The recent police killing of a pedestrian at a protest outside the Wits University illustrates that ‘SA’s public order policing is as ill as it ever was,’ says the University of Johannesburg’s Professor Jane Duncan. She adds that since the State of Disaster was imposed in March 2020, there has been a ‘distressing level of uneven and inconsistent policing of gatherings’. ‘The message this has sent is that the police were going easy on some gatherings, while taking tough action on others to suppress dissent.’

Duncan believes the state has merely been reproducing behaviour patterns entrenched over the past two decades. In her analysis on The Conversation site, Duncan says research she conducted prior to the lockdown pointed to anti-democratic patterns of behaviour towards protesters, despite the 2018 Constitutional Court judgment in Mlungwana and Others v the State and Another that affirmed people’s right to protest. While the ruling covered all gatherings, it was particularly significant for the right to protest. ‘This is because protests are more susceptible to government repression than ordinary gatherings,’ she says.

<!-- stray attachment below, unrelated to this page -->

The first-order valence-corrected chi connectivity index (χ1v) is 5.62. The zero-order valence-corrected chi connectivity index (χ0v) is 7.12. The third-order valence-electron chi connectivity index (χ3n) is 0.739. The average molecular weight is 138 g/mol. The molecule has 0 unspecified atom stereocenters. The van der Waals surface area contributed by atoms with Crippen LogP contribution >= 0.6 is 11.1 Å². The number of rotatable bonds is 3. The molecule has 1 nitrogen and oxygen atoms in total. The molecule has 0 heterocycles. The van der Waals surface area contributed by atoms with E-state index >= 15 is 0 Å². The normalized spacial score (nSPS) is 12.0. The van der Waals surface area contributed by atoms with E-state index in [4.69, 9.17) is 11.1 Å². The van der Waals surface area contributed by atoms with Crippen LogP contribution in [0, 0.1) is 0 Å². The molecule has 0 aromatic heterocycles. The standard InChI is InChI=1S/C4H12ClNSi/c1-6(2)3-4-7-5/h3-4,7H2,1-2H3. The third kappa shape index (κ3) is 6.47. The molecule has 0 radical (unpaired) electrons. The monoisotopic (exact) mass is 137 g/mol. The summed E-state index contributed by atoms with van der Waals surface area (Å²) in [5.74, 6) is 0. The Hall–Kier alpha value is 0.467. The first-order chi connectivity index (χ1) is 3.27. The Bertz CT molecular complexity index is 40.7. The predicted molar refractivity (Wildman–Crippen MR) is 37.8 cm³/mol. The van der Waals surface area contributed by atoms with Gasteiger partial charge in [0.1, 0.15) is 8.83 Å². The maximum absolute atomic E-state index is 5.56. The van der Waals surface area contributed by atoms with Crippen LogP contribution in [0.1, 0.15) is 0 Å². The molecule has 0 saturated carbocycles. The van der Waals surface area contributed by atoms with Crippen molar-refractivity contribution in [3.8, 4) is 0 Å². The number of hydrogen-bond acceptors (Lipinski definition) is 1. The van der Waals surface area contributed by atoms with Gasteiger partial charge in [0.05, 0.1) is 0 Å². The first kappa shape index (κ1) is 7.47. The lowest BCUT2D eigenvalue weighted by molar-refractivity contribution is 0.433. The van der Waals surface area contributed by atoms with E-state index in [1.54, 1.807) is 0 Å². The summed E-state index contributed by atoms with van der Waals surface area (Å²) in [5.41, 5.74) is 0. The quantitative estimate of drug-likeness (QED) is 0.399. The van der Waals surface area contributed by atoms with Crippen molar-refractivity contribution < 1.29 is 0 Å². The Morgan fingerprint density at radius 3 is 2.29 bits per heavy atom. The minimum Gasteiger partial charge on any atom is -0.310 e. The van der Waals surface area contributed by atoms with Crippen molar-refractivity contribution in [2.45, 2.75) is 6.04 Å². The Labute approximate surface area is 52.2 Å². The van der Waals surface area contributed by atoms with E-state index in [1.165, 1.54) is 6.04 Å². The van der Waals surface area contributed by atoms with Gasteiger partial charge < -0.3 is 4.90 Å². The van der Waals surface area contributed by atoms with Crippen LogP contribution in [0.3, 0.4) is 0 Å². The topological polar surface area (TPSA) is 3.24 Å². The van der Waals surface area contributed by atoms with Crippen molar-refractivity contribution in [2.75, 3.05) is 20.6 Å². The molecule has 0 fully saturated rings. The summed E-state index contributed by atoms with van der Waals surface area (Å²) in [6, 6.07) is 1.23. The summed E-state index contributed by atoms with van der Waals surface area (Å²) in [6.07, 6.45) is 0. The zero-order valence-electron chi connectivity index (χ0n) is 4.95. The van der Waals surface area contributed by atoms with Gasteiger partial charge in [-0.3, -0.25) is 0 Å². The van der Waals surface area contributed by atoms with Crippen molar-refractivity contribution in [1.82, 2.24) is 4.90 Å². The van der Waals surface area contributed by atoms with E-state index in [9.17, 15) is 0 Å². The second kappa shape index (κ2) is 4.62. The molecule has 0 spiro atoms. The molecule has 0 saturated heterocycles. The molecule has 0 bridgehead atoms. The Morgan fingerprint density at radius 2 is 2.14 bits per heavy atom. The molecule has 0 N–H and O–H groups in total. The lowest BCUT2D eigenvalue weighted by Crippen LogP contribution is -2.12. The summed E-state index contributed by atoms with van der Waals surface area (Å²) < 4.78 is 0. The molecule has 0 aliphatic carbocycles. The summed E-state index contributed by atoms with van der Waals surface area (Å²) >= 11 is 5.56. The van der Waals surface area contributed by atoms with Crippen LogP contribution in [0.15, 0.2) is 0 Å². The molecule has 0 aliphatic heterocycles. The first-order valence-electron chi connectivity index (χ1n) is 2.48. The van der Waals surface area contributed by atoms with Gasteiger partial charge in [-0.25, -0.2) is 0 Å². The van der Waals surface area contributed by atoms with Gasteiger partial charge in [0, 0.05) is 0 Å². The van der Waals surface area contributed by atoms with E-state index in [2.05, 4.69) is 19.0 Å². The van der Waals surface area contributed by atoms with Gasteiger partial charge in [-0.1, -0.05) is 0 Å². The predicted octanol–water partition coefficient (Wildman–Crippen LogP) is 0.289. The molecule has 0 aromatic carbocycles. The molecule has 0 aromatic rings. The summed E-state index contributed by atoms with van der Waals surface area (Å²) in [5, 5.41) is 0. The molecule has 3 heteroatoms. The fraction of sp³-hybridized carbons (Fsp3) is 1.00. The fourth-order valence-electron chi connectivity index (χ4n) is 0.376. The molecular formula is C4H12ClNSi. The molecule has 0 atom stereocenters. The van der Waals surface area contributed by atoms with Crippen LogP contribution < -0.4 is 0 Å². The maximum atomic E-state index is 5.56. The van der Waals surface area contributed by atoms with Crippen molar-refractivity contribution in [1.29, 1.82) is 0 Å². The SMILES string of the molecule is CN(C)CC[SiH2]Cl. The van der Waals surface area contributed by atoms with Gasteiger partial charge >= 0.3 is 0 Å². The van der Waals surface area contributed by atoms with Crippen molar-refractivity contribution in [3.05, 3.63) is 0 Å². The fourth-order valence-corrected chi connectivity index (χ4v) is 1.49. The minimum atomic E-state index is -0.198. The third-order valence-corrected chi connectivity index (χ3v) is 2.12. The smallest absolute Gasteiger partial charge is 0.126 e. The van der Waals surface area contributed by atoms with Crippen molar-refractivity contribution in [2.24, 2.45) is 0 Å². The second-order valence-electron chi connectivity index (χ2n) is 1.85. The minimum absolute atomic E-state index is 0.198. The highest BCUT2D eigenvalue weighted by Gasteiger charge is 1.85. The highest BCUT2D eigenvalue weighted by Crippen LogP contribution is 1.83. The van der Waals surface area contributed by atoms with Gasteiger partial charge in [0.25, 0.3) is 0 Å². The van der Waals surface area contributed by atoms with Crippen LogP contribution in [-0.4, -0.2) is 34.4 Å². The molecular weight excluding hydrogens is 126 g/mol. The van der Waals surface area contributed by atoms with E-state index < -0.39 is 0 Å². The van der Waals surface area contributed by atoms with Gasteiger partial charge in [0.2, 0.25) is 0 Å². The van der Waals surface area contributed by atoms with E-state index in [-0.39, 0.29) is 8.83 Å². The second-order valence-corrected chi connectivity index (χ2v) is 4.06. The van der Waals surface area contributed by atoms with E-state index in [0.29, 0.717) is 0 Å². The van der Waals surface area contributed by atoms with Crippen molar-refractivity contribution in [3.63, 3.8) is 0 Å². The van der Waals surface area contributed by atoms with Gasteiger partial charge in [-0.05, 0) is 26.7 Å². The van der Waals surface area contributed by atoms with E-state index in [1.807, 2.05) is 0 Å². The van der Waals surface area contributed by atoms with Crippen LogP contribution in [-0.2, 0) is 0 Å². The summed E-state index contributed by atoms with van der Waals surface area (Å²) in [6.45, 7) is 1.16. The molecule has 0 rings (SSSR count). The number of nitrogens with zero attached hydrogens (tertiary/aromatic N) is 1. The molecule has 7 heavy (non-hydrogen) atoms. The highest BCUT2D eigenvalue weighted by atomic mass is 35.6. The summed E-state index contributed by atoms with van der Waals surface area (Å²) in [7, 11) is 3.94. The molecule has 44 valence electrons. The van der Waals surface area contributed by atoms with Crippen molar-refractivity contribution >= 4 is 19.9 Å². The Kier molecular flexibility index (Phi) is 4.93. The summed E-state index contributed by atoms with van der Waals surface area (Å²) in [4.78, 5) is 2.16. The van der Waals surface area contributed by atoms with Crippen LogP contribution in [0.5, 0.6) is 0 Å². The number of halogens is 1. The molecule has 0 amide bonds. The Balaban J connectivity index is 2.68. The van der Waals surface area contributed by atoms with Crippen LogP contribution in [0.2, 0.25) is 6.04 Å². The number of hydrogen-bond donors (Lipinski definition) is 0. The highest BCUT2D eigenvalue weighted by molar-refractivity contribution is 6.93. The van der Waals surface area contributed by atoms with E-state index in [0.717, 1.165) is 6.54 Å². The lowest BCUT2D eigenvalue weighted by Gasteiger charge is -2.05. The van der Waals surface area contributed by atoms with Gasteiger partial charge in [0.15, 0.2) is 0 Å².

The Regulation of Gatherings Act should regulate gatherings in a content-neutral manner, with the narrowest prohibitions possible on harmful forms of expression, says Duncan. Despite this, evidence shows that municipalities are interfering in the lawful expressive content of protests, by placing burdensome requirements on the conveners. ‘These requirements risk chilling freedom of expression in gatherings,’ she adds. ‘Municipal over-regulation of protests, coupled with over-policing, suggests a doctrinal shift in how they are viewed by the government.

Instead of recognising protests as a democratic right and legitimate form of expression, increasingly protests have been framed as threats to domestic stability and, consequently, national security.’ Duncan says that state conduct during the lockdown has been yet another sign of this doctrinal decline. ‘Mlungwana was an important step towards reforming the problematic notification process. But, unless the judgment is followed by a deeper and more consistent ideological and doctrinal commitment to respecting the right to protest and ensuring a more genuine incorporation of the majority of South Africans into the political system, then the changes are likely to be limited.’

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